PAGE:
In contrast, Sperry argues that his proposed measure represents an important move for his profession, representing a gradual deterioration of society's support for practices that violate human rights. His hope, he says, is to "shift the debate," at least a little, and add to the mounting evidence that solitary confinement and executions are practices that are no longer acceptable in today's society. In our conversation, Sperry emphasized that solitary confinement and execution were not comparable to the AIA's example of abortion clinics because the human rights norms he cites are clear and well-defined. The AIA made an express "commitment to human rights," and implicitly endorsing practices like solitary confinement and executions was a clear violation of that pledge, he says.
At the same time, many supermax prisons and execution chambers are already built and in operation. It's against the ethical codes of physicians to assist in executions, but they happen anyway. On the other hand, economic pressure seems to work — when supplies for lethal-injection drugs became limited because the company producing them no longer wanted to play a role in death, states were forced to create innovative cocktails that don't seem to be working very well. Now, the public pays attention to executions, which may eventually lead to a shift in the law.
If architects refuse to design buildings, perhaps the economic pressure will shift. Certainly, Sperry's greatest opposition comes from architecture firms who design prisons for their clients and don't want to lose their economic viability. While many prisons are already built and currently in use, Sperry points out that building prisons and jails are still a big business. California just built a new execution chamber in 2010, for example, and Arizona has a proposed supermax prison in the works.
Sperry's proposed regulation doesn't prohibit the design of all prisons, just ones that violate human rights. But is there even such a thing as a well-designed prison?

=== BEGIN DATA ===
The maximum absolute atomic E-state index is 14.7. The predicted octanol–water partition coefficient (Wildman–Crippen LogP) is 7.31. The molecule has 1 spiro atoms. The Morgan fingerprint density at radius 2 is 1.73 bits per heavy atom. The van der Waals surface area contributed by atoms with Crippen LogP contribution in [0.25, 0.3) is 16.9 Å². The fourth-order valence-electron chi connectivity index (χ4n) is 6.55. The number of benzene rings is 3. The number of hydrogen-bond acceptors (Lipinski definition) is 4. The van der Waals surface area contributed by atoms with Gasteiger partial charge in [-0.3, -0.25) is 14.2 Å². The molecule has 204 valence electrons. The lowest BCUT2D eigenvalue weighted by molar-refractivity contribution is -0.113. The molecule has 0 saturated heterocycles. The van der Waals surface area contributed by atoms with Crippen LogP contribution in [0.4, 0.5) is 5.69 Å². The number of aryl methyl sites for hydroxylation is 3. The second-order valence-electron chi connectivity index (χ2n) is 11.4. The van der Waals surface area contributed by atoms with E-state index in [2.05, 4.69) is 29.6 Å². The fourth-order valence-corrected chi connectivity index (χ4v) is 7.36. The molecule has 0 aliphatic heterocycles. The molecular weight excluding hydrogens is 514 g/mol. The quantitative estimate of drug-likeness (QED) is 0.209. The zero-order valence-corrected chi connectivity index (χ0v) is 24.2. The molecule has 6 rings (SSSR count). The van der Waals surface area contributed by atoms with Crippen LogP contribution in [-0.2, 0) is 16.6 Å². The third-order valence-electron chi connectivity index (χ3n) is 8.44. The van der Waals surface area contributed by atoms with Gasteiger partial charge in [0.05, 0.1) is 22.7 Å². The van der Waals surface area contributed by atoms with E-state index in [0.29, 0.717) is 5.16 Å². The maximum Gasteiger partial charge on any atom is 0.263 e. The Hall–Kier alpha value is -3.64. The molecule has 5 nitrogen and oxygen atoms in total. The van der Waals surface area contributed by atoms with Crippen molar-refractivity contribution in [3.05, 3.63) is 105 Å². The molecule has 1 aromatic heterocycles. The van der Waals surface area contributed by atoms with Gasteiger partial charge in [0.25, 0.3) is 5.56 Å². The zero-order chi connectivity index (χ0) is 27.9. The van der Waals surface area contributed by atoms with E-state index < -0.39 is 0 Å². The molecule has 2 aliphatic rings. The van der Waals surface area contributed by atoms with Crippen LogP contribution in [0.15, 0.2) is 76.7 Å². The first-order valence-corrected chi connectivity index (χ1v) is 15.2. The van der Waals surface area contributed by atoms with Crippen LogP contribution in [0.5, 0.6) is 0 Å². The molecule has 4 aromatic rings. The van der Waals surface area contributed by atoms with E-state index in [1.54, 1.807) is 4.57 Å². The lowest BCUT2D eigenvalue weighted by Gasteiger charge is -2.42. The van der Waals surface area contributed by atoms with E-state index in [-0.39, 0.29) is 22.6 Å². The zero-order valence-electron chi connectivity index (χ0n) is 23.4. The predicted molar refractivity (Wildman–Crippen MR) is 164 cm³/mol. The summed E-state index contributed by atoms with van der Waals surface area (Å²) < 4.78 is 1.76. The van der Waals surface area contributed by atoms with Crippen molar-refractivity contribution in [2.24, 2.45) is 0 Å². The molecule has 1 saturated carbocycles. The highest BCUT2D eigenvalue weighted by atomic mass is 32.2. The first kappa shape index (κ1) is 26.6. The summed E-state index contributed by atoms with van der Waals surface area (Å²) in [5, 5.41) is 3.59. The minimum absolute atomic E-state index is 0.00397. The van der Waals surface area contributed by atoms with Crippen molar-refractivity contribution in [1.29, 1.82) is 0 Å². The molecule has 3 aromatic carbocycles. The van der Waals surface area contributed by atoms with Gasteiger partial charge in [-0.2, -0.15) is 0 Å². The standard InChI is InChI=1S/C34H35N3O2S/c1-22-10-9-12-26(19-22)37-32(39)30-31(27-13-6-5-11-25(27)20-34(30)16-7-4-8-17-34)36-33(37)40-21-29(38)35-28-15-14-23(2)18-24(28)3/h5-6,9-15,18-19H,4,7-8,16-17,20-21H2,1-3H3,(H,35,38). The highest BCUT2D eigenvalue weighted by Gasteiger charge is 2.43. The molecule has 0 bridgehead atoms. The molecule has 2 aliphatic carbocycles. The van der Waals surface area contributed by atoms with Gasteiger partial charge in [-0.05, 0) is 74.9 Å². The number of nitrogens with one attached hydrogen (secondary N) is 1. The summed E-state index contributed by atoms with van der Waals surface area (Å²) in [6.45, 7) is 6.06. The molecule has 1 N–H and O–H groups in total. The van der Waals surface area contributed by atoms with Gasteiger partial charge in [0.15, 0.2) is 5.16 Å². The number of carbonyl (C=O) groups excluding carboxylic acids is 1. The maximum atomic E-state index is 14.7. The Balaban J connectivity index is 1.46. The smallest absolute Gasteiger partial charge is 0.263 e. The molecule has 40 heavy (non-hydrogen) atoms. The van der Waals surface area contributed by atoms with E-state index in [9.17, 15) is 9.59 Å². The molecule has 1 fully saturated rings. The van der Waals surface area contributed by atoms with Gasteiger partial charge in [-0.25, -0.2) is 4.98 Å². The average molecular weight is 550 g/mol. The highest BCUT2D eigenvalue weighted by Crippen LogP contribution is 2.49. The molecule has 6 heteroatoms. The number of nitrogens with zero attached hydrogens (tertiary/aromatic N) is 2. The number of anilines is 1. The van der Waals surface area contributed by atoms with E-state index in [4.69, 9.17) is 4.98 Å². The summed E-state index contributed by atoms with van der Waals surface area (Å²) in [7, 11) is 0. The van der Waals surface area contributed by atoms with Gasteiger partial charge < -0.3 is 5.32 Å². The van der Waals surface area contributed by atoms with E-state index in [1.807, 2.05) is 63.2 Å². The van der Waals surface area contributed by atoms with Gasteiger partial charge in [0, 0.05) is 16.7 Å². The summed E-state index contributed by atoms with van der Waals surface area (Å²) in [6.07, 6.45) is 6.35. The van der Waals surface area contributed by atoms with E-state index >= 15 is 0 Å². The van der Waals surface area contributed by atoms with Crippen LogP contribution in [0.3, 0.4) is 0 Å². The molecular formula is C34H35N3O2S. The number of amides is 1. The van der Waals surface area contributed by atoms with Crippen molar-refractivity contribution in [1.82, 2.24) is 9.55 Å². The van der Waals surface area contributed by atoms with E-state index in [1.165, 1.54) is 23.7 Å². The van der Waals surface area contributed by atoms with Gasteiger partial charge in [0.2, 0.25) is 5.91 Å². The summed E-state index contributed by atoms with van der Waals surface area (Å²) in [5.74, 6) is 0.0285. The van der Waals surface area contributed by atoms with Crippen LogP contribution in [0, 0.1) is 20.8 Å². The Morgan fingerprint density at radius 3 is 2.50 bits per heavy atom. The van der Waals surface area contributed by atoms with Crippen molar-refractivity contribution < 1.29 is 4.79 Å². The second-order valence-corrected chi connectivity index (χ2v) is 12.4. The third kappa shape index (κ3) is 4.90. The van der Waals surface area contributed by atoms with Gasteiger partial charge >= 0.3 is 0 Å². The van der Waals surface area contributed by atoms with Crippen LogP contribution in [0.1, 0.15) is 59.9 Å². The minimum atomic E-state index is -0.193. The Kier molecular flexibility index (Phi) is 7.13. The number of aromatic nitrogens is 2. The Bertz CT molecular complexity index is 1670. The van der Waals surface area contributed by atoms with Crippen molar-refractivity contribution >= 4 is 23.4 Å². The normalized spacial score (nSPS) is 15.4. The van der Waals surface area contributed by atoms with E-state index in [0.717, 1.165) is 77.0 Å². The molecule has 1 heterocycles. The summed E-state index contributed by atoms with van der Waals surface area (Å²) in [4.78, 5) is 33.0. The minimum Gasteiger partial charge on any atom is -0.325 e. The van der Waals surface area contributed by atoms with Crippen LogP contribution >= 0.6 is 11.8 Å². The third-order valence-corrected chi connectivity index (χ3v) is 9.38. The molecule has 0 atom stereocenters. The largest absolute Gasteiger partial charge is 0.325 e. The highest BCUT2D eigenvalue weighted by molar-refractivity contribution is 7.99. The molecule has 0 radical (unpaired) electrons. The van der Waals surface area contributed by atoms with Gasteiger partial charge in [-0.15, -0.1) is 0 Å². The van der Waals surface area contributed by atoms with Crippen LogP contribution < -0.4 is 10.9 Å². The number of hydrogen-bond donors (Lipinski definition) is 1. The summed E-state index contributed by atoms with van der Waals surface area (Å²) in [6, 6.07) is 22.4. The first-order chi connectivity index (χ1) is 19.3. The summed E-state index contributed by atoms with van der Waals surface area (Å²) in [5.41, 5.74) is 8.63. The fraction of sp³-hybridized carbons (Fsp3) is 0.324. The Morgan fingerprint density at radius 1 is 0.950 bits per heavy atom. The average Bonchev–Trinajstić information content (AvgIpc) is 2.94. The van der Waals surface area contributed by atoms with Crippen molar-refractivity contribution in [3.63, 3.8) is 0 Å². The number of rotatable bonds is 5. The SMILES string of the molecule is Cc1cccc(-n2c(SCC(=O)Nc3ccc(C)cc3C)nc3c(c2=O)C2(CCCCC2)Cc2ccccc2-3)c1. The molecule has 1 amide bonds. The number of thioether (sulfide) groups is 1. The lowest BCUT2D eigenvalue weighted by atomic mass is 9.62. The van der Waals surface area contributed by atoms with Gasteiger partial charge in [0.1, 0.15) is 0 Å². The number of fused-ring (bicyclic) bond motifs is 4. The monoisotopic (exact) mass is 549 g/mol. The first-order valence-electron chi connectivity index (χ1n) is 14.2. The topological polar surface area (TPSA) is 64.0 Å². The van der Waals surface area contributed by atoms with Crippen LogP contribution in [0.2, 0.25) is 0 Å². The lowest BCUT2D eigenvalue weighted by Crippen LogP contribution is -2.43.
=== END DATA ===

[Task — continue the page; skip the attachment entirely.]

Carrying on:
Architect Glen Stantaya has designed what he calls a "PriSchool," described on his website as a "prison + school" hybrid to allow non-violent inmates access to rehabilitative programs and otherwise encourage the kind of behavior that will prevent them from returning to prison again. Sperry points to Scandinavian countries, where guards and inmates eat side-by-side. The expectation, he says, is that prisons are part of the community — the inmates could be you or me. While he doesn't seem overly optimistic that such prisons will be built in the U.S. anytime soon, Sperry does think that by encouraging architects to think about the ethical meaning of the spaces they are building, they will be forced to become more creative and have an impetus to solve the problem of how to care for the nation's convicted offenders in a more humane way.
At the same time, without a dramatic shift in penal culture, it doesn't matter what kind of prisons are built. Thanks to decades of "tough on crime" legislation, politicians gain popularity for keeping felons in prison, and prison authorities have great leeway because the public believes that harsher prison regulations — treating inmates more like predators than people — will reduce crime.
A new report by the Sentencing Project indicates that white Americans are much more likely to be in favor of a tough-on-crime stance than black or Hispanic citizens. In other words, the perception is that those who commit crime are not like us — they are outliers who deserve to be punished. In order for Americans to reform their prison strategies, everyone involved needs to realize that protection of equal rights for all ensures that we recognize each other's basic humanity.